Micron CEO: 'Nothing interim' about new job
Saturday, February 11, 2012
BOISE, Idaho (AP) — The new chief executive officer of Micron Technology Inc. says there is nothing interim about his job.
Mark Durcan also says product development, possible acquisitions and improving markets are propelling the company forward following the death of the company's longtime leader, Steve Appleton.
Durcan made the comments Friday in his first meeting with analysts after Appleton's death, the Idaho Statesman reported (http://bit.ly/wNA6dy). Appleton was killed Feb. 3 when his experimental plane crashed at the Boise Airport, west of Micron's desert campus.
"I can't do anything half-assed," Durcan said. "I'm not as good as Steve at some sports, but I'm a hard-nosed competitor. There is nothing interim about my role as CEO of Micron."
Analysts had been looking for a definitive statement concerning Durcan's role because Durcan had announced a week before Appleton's death that he was planning to step down as president and chief operating officer in August.
Micron's board appointed Durcan as the interim CEO hours after Appleton died, and the next day removed the interim part of the title.
Mike Howard, a semiconductor analyst in Boise for market-research company IHS iSuppli and a former Micron employee, said Durcan delivered the right message to a "room full of people who have a lot of influence over what your stock is worth."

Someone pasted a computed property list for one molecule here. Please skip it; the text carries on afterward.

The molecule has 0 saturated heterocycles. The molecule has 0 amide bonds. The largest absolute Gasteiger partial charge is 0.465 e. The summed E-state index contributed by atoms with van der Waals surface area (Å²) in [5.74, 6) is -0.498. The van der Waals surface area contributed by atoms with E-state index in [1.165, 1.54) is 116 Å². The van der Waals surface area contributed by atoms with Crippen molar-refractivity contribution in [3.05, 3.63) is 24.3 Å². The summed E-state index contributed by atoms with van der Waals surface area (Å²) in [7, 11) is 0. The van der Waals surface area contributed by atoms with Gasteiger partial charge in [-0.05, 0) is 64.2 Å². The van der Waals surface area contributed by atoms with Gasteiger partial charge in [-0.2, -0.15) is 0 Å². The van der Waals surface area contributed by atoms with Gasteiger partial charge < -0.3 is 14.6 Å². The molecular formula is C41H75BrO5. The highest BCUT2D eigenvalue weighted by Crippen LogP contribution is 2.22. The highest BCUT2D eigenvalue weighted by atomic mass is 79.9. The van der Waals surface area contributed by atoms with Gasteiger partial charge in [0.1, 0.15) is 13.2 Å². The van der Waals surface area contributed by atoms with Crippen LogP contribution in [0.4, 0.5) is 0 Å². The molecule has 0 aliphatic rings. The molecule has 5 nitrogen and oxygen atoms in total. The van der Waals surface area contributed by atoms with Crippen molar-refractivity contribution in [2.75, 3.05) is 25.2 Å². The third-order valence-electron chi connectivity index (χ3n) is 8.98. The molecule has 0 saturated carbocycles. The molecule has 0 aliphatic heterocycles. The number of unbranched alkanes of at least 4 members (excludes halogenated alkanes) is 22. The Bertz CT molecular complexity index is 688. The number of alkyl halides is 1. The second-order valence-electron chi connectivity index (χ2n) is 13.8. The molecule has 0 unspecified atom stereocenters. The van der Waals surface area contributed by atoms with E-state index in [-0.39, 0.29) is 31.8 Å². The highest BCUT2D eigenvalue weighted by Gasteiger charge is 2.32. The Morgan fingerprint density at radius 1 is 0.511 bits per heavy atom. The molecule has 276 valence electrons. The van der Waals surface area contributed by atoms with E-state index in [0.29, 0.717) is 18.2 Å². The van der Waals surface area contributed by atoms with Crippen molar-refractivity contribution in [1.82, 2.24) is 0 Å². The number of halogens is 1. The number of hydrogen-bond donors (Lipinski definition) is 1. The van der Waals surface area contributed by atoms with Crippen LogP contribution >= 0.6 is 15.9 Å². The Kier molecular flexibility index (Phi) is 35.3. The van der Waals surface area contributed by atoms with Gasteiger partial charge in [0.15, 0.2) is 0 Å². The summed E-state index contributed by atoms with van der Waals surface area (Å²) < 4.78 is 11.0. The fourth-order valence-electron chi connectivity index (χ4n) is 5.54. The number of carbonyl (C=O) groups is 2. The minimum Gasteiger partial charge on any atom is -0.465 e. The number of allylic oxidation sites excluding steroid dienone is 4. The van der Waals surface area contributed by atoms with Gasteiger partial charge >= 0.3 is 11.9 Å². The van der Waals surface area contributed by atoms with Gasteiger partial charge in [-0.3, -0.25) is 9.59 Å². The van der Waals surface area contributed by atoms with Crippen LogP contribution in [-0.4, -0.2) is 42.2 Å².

Micron's stock dropped 2.8 percent to $7.72 on the Monday after Appleton's death, which occurred on a Friday. Seven days after Appleton's death, Micron's stock closed at $7.91, down 4 cents from the previous Friday.
"I think Steve would have been happy" with Durcan's comments, said Betsy Van Hees, a senior vice president and semiconductor analyst at Wedbush Securities' San Francisco office.
In other moves following Appleton's death, the board promoted Mark Adams from vice president of worldwide sales to president.
Howard said Appleton believed that the industry would consolidate.
"I would expect Mark was fully aware of that," Howard said, adding Appleton's goal was to be the last company standing in that consolidation process. "As long as you were around when the music stopped, it was great."
Van Hees said Micron appears to be in good shape.
"Micron sits as a well-established, financially stable leader in the memory markets," she said.
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